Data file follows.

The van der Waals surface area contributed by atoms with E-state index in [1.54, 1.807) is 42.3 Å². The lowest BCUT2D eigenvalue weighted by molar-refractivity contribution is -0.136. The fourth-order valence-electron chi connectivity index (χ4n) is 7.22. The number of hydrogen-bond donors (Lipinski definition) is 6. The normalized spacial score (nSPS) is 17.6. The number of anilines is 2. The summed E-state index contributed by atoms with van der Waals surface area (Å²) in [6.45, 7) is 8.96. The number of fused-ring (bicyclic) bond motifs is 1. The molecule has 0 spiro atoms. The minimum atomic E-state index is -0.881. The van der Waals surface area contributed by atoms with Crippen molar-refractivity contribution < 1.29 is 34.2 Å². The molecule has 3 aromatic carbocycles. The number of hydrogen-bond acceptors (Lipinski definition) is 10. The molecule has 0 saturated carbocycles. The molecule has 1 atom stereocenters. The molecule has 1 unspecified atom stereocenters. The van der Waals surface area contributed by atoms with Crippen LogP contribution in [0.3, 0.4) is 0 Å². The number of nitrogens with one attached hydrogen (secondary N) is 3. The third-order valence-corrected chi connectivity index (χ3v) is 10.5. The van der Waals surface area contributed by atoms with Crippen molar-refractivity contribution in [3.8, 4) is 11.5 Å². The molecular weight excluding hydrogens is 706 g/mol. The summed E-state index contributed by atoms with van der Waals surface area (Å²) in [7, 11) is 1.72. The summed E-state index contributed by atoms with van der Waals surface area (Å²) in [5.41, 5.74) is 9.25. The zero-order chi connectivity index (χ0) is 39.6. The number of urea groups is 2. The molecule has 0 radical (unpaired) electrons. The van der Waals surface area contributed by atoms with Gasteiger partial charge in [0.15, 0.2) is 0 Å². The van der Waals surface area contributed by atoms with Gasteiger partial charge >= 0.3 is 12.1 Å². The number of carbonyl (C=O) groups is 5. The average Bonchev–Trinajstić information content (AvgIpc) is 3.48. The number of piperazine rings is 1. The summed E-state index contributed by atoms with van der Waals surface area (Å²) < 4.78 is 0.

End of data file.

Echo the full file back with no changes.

The van der Waals surface area contributed by atoms with E-state index in [1.54, 1.807) is 42.3 Å². The lowest BCUT2D eigenvalue weighted by molar-refractivity contribution is -0.136. The fourth-order valence-electron chi connectivity index (χ4n) is 7.22. The number of hydrogen-bond donors (Lipinski definition) is 6. The normalized spacial score (nSPS) is 17.6. The number of anilines is 2. The summed E-state index contributed by atoms with van der Waals surface area (Å²) in [6.45, 7) is 8.96. The number of fused-ring (bicyclic) bond motifs is 1. The molecule has 0 spiro atoms. The minimum atomic E-state index is -0.881. The van der Waals surface area contributed by atoms with Crippen molar-refractivity contribution < 1.29 is 34.2 Å². The molecule has 3 aromatic carbocycles. The number of hydrogen-bond acceptors (Lipinski definition) is 10. The molecule has 0 saturated carbocycles. The molecule has 1 atom stereocenters. The molecule has 1 unspecified atom stereocenters. The van der Waals surface area contributed by atoms with Crippen LogP contribution in [0.3, 0.4) is 0 Å². The number of nitrogens with one attached hydrogen (secondary N) is 3. The third-order valence-corrected chi connectivity index (χ3v) is 10.5. The van der Waals surface area contributed by atoms with Crippen molar-refractivity contribution in [3.8, 4) is 11.5 Å². The molecular weight excluding hydrogens is 706 g/mol. The summed E-state index contributed by atoms with van der Waals surface area (Å²) in [7, 11) is 1.72. The summed E-state index contributed by atoms with van der Waals surface area (Å²) in [5.41, 5.74) is 9.25. The zero-order chi connectivity index (χ0) is 39.6. The number of urea groups is 2. The molecule has 0 radical (unpaired) electrons. The van der Waals surface area contributed by atoms with Gasteiger partial charge in [0.15, 0.2) is 0 Å². The van der Waals surface area contributed by atoms with Gasteiger partial charge >= 0.3 is 12.1 Å². The number of carbonyl (C=O) groups is 5. The average Bonchev–Trinajstić information content (AvgIpc) is 3.48. The number of piperazine rings is 1. The summed E-state index contributed by atoms with van der Waals surface area (Å²) < 4.78 is 0.